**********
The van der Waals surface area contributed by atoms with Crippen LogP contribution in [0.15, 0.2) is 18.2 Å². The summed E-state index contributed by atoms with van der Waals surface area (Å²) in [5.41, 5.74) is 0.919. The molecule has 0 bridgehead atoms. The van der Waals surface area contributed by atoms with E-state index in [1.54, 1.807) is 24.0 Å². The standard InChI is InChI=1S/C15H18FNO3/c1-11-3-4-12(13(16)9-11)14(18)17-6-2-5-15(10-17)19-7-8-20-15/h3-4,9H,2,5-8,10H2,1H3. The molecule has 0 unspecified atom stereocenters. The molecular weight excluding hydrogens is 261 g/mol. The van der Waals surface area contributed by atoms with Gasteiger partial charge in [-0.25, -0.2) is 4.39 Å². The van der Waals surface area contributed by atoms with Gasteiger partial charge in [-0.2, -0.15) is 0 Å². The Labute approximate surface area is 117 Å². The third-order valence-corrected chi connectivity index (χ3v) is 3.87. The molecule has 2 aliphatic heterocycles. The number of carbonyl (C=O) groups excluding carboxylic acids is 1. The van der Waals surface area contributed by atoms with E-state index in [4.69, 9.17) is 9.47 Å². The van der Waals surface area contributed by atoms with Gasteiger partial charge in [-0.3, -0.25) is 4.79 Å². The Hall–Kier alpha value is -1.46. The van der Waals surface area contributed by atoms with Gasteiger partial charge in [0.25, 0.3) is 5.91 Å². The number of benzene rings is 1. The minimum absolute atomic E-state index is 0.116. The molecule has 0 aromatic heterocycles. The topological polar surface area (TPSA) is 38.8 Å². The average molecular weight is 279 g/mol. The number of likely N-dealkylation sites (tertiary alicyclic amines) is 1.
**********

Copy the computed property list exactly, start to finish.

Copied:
The van der Waals surface area contributed by atoms with Crippen LogP contribution in [0.15, 0.2) is 18.2 Å². The summed E-state index contributed by atoms with van der Waals surface area (Å²) in [5.41, 5.74) is 0.919. The molecule has 0 bridgehead atoms. The van der Waals surface area contributed by atoms with E-state index in [1.54, 1.807) is 24.0 Å². The standard InChI is InChI=1S/C15H18FNO3/c1-11-3-4-12(13(16)9-11)14(18)17-6-2-5-15(10-17)19-7-8-20-15/h3-4,9H,2,5-8,10H2,1H3. The molecule has 0 unspecified atom stereocenters. The molecular weight excluding hydrogens is 261 g/mol. The van der Waals surface area contributed by atoms with Gasteiger partial charge in [-0.25, -0.2) is 4.39 Å². The van der Waals surface area contributed by atoms with Gasteiger partial charge in [-0.2, -0.15) is 0 Å². The Labute approximate surface area is 117 Å². The third-order valence-corrected chi connectivity index (χ3v) is 3.87. The molecule has 2 aliphatic heterocycles. The number of carbonyl (C=O) groups excluding carboxylic acids is 1. The van der Waals surface area contributed by atoms with E-state index in [4.69, 9.17) is 9.47 Å². The van der Waals surface area contributed by atoms with Gasteiger partial charge in [-0.3, -0.25) is 4.79 Å². The Hall–Kier alpha value is -1.46. The van der Waals surface area contributed by atoms with Gasteiger partial charge in [0.25, 0.3) is 5.91 Å². The number of benzene rings is 1. The minimum absolute atomic E-state index is 0.116. The molecule has 0 aromatic heterocycles. The topological polar surface area (TPSA) is 38.8 Å². The average molecular weight is 279 g/mol. The number of likely N-dealkylation sites (tertiary alicyclic amines) is 1.